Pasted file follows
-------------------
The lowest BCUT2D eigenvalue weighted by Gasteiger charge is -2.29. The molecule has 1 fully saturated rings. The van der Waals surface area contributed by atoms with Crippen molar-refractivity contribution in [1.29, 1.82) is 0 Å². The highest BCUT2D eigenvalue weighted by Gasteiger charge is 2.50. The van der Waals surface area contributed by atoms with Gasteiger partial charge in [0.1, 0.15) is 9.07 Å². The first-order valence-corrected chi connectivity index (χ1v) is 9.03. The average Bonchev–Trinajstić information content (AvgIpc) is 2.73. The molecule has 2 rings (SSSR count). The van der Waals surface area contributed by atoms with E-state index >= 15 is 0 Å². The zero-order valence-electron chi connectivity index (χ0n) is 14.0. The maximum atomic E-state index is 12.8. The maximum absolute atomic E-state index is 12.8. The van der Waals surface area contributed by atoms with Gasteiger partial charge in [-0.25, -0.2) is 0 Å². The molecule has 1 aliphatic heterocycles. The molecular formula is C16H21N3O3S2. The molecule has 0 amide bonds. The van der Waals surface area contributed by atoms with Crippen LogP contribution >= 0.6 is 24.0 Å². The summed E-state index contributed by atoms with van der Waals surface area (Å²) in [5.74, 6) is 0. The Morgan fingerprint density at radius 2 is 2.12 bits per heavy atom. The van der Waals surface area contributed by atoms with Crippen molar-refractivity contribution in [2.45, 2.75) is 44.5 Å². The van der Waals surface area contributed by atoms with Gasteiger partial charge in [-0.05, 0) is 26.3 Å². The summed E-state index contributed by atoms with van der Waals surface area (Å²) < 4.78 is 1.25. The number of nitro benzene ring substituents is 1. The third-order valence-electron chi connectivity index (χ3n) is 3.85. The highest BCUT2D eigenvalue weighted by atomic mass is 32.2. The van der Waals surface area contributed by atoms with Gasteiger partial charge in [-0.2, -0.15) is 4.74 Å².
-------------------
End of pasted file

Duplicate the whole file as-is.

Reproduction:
The lowest BCUT2D eigenvalue weighted by Gasteiger charge is -2.29. The molecule has 1 fully saturated rings. The van der Waals surface area contributed by atoms with Crippen molar-refractivity contribution in [1.29, 1.82) is 0 Å². The highest BCUT2D eigenvalue weighted by Gasteiger charge is 2.50. The van der Waals surface area contributed by atoms with Gasteiger partial charge in [0.1, 0.15) is 9.07 Å². The first-order valence-corrected chi connectivity index (χ1v) is 9.03. The average Bonchev–Trinajstić information content (AvgIpc) is 2.73. The molecule has 2 rings (SSSR count). The van der Waals surface area contributed by atoms with E-state index >= 15 is 0 Å². The zero-order valence-electron chi connectivity index (χ0n) is 14.0. The maximum atomic E-state index is 12.8. The maximum absolute atomic E-state index is 12.8. The van der Waals surface area contributed by atoms with Gasteiger partial charge in [-0.25, -0.2) is 0 Å². The molecule has 1 aliphatic heterocycles. The molecular formula is C16H21N3O3S2. The molecule has 0 amide bonds. The van der Waals surface area contributed by atoms with Crippen LogP contribution >= 0.6 is 24.0 Å². The summed E-state index contributed by atoms with van der Waals surface area (Å²) in [5.74, 6) is 0. The Morgan fingerprint density at radius 2 is 2.12 bits per heavy atom. The van der Waals surface area contributed by atoms with Crippen molar-refractivity contribution in [2.45, 2.75) is 44.5 Å². The van der Waals surface area contributed by atoms with Gasteiger partial charge in [-0.05, 0) is 26.3 Å². The summed E-state index contributed by atoms with van der Waals surface area (Å²) < 4.78 is 1.25. The number of nitro benzene ring substituents is 1. The third-order valence-electron chi connectivity index (χ3n) is 3.85. The highest BCUT2D eigenvalue weighted by atomic mass is 32.2. The van der Waals surface area contributed by atoms with Gasteiger partial charge in [-0.2, -0.15) is 4.74 Å².